The canoe rose in the air going higher and higher as it went toward the South. It went up till it struck the Blue. The strength of the canoe was in the fore end and as it struck against the Blue it broke and the canoe came down, O’ÓWA fell in at the smoke-hole of his own house.

"Get up!" screamed his wife, "You have put the fire out."

He couldn't move, she pulled him up, and asked, "Where have you been? You said you would be back before the dew was off the grass."

The woman was jealous. From words they began to quarrel and fight. At last O’ÓWA said, "I'll not stay here."

The canoe had such power that if broken it soon became whole again. The man sat in it and began to sing. The

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canoe floated away and soon was over a village. Then O’ÓWA sang, "Let my canoe come down." It came to the ground, and O’ÓWA left in and went to the village. To the I first man he met, he said, "I have come to get men to go to war."

The man said, "I will call the people together."

When the people had assembled O’ÓWA said, "An enemy is coming. I want volunteers to go against him."

Ten men agreed to go. (The people of this village were Racoons.)

They traveled for a long time but found no enemy to fight. At last they met a man and captured him.

The man said, "A captive is always permitted to sing his last war-song."

The party talked it over, and said, "That is fair and according to rule."

They released the captive and forming a line on each side let him walk through, singing as he went. He sang, "Djinónehe, Ágadyéngwâq oyâ´de," repeating the same words all the time.

The chief said, "He sings, 'I wish there were a hole!'"

"No," said the captive, "that is only the way the song goes."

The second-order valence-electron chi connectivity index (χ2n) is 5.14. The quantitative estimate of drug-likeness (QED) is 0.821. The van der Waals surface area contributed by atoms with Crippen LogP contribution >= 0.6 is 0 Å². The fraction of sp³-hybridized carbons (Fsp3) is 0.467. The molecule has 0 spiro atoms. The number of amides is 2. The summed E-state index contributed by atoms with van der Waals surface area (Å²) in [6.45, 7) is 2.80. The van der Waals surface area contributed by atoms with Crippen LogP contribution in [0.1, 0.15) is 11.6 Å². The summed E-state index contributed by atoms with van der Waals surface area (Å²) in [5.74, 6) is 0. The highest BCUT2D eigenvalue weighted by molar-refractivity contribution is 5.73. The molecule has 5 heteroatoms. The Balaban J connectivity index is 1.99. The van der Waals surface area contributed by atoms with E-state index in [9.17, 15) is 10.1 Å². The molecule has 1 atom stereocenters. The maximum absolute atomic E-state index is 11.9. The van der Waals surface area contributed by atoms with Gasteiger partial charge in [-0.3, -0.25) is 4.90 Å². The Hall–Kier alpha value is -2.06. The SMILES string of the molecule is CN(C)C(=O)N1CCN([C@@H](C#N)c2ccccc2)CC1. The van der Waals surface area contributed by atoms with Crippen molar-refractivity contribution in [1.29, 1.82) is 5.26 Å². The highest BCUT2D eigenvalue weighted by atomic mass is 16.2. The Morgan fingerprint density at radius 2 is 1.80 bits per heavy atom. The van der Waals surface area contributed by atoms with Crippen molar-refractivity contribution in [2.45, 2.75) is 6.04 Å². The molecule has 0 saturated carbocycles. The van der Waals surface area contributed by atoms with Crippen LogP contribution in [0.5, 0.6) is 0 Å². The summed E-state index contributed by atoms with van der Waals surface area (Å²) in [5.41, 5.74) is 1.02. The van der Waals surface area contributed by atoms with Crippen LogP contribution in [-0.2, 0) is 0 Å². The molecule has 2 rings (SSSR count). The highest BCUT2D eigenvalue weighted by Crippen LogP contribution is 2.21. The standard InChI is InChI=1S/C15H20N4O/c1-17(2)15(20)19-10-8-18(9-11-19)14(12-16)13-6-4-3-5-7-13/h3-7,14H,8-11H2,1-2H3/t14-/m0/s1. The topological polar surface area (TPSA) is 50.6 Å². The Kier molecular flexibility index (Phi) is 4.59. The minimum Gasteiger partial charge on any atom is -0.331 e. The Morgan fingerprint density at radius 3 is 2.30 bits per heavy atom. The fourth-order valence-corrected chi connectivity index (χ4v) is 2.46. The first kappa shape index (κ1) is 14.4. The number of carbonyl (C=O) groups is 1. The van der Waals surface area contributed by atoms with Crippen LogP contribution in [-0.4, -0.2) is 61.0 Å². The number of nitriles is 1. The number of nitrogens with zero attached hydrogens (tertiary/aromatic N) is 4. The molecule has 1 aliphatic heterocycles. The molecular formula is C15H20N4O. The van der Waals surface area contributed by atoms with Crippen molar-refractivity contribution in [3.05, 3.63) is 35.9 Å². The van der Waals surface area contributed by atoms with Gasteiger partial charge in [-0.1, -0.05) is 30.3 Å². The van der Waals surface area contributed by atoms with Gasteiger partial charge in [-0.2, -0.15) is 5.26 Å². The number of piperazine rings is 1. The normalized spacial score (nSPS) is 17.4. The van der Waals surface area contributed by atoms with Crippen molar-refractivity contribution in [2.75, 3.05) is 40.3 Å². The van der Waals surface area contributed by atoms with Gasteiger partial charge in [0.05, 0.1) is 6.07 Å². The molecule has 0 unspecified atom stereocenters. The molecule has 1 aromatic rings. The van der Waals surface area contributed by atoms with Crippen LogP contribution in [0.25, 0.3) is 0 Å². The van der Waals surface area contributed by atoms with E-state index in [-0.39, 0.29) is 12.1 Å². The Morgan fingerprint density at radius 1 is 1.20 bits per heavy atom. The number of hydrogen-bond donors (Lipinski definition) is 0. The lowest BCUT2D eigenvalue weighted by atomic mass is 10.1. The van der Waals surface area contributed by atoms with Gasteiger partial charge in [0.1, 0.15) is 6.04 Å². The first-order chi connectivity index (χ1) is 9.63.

As he walked he rubbed the ground with his feet to see if he could find a hole. At last he found one and dropped into it. The men grabbed at him as he was disappearing, but caught only the end of his tail. It broke off and that is why woodchucks have short tails, for the captive was a woodchuck.

When Woodchuck got away O’ÓWA scolded and abused the Racoon men. They got mad and pounded him till they thought he was dead, then they left him and went home.

O’ÓWA's wife was angry at his delay, and taking a basswood knife she started off to find him for she thought he was making love to some woman. When she found his canoe, she took a club and broke it to pieces, then went to the village and asked where O’ÓWA was.

The men who had killed him said, "His body is over there not far away, you will find the pieces."

One of the men said, "I will go with you.'

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The woman found O’ÓWA's body and left it where she found it. She went home with the Racoon man and became his wife. When she found that he already had a wife, she was jealous and began to quarrel with the woman and then to fight with her. The two fought till both died.

Racoon felt sad and lonesome and soon he began to cry, and he cried till he changed to a dove and still he cried and Indians called him the crying dove (mourning dove), and that dove cries yet.